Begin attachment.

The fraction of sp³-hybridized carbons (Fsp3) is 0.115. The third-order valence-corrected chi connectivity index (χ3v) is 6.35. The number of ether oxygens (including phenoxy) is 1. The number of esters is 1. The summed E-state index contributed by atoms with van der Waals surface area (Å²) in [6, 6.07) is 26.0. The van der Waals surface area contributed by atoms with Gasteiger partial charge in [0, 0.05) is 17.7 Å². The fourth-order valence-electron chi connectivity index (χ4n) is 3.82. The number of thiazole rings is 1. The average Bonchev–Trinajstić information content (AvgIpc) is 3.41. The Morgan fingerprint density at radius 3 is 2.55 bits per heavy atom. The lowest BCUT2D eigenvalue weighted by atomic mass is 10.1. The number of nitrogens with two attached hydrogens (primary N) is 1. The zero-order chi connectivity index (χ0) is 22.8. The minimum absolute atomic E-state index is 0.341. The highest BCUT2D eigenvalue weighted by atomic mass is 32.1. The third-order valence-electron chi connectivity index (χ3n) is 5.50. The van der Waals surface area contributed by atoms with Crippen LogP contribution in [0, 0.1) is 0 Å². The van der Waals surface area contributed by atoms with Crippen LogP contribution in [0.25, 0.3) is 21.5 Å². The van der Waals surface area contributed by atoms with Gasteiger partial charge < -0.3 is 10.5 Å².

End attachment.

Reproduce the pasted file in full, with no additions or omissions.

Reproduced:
The fraction of sp³-hybridized carbons (Fsp3) is 0.115. The third-order valence-corrected chi connectivity index (χ3v) is 6.35. The number of ether oxygens (including phenoxy) is 1. The number of esters is 1. The summed E-state index contributed by atoms with van der Waals surface area (Å²) in [6, 6.07) is 26.0. The van der Waals surface area contributed by atoms with Gasteiger partial charge in [0, 0.05) is 17.7 Å². The fourth-order valence-electron chi connectivity index (χ4n) is 3.82. The number of thiazole rings is 1. The average Bonchev–Trinajstić information content (AvgIpc) is 3.41. The Morgan fingerprint density at radius 3 is 2.55 bits per heavy atom. The lowest BCUT2D eigenvalue weighted by atomic mass is 10.1. The number of nitrogens with two attached hydrogens (primary N) is 1. The zero-order chi connectivity index (χ0) is 22.8. The minimum absolute atomic E-state index is 0.341. The highest BCUT2D eigenvalue weighted by atomic mass is 32.1. The third-order valence-electron chi connectivity index (χ3n) is 5.50. The van der Waals surface area contributed by atoms with Crippen LogP contribution in [0, 0.1) is 0 Å². The van der Waals surface area contributed by atoms with Crippen LogP contribution in [0.25, 0.3) is 21.5 Å². The van der Waals surface area contributed by atoms with Gasteiger partial charge < -0.3 is 10.5 Å².